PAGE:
They’re as essential a part of the community as the fish monger or the green grocer, but they’re seldom greeted by residents with anything but disdain and sometimes hostility. Even the street dogs will sometimes let loose and kick up a fuss, bark at them and chase them in packs. Yet in a city like Istanbul these people provide an essential service, one of many that keeps this city moving They take our discarded papers, boxes, cans and beer bottles to recycle depots, saving taxpayers the feel-good service of a recycling service. They also unburden city sanitation workers of a great deal of waste, and somehow salvage a living, digging through smelly and possibly dangerous bins, combing society’s junk piles for today’s treasures.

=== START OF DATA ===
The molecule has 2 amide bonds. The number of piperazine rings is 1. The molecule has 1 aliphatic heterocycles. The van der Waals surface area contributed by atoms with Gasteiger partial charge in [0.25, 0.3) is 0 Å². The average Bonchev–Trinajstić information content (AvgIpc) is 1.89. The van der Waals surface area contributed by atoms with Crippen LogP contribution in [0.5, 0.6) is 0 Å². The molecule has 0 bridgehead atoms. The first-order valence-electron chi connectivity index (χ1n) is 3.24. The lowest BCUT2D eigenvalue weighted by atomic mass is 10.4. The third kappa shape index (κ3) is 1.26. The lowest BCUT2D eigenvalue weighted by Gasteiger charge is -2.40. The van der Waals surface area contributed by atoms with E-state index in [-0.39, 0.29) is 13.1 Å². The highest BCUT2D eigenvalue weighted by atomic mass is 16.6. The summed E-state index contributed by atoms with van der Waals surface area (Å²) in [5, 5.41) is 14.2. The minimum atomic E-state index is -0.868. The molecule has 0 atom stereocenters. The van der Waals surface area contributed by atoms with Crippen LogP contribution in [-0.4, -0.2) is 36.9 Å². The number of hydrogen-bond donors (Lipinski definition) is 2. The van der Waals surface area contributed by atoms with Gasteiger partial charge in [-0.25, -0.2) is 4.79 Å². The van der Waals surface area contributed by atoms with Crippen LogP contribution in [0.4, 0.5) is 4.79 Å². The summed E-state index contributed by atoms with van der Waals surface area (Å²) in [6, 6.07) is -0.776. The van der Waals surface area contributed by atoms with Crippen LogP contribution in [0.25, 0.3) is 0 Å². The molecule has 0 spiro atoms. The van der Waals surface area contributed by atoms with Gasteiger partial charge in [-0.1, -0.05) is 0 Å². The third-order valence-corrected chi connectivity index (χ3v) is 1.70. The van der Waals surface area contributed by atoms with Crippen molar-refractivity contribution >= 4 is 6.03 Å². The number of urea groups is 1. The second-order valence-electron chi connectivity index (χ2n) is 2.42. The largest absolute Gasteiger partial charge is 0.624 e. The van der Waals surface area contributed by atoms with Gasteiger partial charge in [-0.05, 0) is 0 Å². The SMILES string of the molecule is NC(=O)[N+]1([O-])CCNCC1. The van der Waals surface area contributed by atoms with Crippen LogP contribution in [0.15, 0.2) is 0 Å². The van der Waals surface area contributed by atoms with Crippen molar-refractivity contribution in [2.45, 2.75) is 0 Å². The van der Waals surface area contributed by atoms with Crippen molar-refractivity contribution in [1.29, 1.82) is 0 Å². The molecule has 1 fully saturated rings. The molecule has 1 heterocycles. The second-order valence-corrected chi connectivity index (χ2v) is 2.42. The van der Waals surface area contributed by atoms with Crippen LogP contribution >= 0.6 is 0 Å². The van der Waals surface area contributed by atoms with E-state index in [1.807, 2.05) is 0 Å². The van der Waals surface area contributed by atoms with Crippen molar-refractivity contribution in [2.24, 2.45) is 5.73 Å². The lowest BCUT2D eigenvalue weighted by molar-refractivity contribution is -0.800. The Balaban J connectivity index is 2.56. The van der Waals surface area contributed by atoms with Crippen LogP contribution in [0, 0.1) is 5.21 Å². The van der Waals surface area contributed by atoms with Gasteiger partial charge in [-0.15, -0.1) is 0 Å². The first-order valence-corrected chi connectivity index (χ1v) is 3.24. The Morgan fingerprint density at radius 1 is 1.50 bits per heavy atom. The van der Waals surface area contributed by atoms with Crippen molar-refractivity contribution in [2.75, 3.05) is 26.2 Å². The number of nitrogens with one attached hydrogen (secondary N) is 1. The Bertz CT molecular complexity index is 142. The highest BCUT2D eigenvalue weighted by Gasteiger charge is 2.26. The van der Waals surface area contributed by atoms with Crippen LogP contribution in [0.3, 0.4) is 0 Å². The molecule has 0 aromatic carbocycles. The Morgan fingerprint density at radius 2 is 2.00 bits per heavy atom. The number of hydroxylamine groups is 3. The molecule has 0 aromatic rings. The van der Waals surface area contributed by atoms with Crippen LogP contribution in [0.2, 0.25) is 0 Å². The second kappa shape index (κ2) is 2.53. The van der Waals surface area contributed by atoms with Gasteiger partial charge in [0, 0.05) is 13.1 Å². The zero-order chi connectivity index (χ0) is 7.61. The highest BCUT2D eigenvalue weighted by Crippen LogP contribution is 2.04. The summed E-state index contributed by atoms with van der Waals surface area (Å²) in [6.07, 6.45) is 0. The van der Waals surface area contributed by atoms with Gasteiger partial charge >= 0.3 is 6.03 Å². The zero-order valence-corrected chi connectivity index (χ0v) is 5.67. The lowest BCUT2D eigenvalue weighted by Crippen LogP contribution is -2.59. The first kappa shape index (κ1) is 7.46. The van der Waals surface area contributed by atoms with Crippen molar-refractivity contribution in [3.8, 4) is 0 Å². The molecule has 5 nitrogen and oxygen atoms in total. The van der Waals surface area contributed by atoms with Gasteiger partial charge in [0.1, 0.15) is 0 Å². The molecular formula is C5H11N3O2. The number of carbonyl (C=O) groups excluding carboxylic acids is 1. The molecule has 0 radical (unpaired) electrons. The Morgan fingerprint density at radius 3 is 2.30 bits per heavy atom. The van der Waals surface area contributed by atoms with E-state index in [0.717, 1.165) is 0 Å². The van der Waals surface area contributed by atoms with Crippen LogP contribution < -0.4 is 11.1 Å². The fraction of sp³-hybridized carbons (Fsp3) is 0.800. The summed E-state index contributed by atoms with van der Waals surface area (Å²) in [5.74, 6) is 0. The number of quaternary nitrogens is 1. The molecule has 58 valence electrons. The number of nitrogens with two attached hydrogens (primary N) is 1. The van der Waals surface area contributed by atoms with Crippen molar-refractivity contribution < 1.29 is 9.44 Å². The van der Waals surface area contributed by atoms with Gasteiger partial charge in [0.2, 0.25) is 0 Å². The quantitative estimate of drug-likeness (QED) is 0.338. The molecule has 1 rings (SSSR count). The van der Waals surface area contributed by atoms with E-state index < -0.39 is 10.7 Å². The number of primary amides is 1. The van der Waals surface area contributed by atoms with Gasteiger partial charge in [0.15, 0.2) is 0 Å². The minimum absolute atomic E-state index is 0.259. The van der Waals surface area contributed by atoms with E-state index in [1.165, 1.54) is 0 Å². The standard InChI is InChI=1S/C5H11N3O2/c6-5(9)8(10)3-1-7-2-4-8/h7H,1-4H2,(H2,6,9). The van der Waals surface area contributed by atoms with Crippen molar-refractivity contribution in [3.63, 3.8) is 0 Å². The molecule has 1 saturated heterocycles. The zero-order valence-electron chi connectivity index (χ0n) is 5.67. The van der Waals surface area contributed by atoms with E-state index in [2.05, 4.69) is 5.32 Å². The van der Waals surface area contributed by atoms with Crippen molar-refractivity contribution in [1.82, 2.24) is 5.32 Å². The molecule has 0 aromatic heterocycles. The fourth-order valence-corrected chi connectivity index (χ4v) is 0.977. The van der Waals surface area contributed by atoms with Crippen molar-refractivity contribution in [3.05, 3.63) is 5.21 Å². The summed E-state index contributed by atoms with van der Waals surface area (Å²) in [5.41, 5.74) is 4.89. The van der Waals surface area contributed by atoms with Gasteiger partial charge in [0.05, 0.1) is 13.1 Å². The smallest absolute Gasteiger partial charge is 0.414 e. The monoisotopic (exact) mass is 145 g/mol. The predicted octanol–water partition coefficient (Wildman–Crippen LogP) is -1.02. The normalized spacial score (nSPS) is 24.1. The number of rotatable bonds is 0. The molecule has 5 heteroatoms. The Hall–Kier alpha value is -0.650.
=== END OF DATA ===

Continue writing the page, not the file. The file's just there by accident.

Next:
I couldn’t help but notice the man above as he paused in his recovery efforts this morning and sat down with a perfectly folded intact copy of Hürriyet to read the headline page. So I decided to cross the street and ask him for a portrait. I was somewhat nervous that he might tell me where to go and how to get there in no uncertain terms, but he was very generous and didn’t seem slightly fazed. After thanking him, I crossed the street and resumed my morning coffee and email. Twenty minutes later, the man below showed up and started rummaging and found a whole new range of treasures, including plastic produce carts. He also gamely allowed me to take his portrait, though he seemed a little less confident. I particularly like the fact that the battered hat he’s wearing has a City of Istanbul logo on it.
I only have one regret. Usually when I take someone’s portrait, I remember to ask his or her name. This morning I didn’t do that and I’m not quite sure why, only that I’m sorry that I forgot.